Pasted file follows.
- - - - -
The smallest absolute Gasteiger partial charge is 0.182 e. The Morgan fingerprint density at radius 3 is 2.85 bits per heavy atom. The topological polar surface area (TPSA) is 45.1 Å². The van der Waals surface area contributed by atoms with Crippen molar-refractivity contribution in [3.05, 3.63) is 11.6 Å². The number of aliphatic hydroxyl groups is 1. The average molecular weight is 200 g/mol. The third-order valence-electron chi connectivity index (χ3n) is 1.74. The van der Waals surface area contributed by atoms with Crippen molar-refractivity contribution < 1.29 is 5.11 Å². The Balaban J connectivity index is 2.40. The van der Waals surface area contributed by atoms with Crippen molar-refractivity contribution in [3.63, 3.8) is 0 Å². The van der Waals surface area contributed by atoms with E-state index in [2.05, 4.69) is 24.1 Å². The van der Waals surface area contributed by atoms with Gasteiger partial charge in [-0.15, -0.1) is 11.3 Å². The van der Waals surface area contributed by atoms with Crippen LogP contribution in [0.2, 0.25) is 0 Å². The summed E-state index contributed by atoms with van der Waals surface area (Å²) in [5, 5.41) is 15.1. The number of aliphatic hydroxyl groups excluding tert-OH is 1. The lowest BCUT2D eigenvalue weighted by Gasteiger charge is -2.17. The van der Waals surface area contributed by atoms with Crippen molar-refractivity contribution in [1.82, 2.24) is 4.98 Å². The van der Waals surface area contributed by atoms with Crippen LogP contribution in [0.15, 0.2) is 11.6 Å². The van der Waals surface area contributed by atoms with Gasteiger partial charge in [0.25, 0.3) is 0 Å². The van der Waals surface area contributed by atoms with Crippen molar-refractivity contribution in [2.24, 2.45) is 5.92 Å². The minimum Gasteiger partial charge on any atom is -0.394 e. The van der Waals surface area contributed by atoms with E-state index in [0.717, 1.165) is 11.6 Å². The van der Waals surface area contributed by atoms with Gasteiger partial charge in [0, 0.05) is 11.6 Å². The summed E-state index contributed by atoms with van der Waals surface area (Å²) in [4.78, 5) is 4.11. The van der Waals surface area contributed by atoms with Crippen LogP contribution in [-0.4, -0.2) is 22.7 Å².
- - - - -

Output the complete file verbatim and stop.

The smallest absolute Gasteiger partial charge is 0.182 e. The Morgan fingerprint density at radius 3 is 2.85 bits per heavy atom. The topological polar surface area (TPSA) is 45.1 Å². The van der Waals surface area contributed by atoms with Crippen molar-refractivity contribution in [3.05, 3.63) is 11.6 Å². The number of aliphatic hydroxyl groups is 1. The average molecular weight is 200 g/mol. The third-order valence-electron chi connectivity index (χ3n) is 1.74. The van der Waals surface area contributed by atoms with Crippen molar-refractivity contribution < 1.29 is 5.11 Å². The Balaban J connectivity index is 2.40. The van der Waals surface area contributed by atoms with Crippen molar-refractivity contribution in [3.63, 3.8) is 0 Å². The van der Waals surface area contributed by atoms with E-state index in [2.05, 4.69) is 24.1 Å². The van der Waals surface area contributed by atoms with Gasteiger partial charge in [-0.15, -0.1) is 11.3 Å². The van der Waals surface area contributed by atoms with Crippen LogP contribution in [0.2, 0.25) is 0 Å². The summed E-state index contributed by atoms with van der Waals surface area (Å²) in [5, 5.41) is 15.1. The number of aliphatic hydroxyl groups excluding tert-OH is 1. The lowest BCUT2D eigenvalue weighted by Gasteiger charge is -2.17. The van der Waals surface area contributed by atoms with Crippen molar-refractivity contribution in [1.82, 2.24) is 4.98 Å². The van der Waals surface area contributed by atoms with Crippen LogP contribution in [0.15, 0.2) is 11.6 Å². The van der Waals surface area contributed by atoms with Gasteiger partial charge in [0.25, 0.3) is 0 Å². The van der Waals surface area contributed by atoms with Crippen molar-refractivity contribution in [2.24, 2.45) is 5.92 Å². The minimum Gasteiger partial charge on any atom is -0.394 e. The van der Waals surface area contributed by atoms with E-state index in [0.717, 1.165) is 11.6 Å². The van der Waals surface area contributed by atoms with Gasteiger partial charge in [0, 0.05) is 11.6 Å². The summed E-state index contributed by atoms with van der Waals surface area (Å²) in [4.78, 5) is 4.11. The van der Waals surface area contributed by atoms with Crippen LogP contribution in [-0.4, -0.2) is 22.7 Å².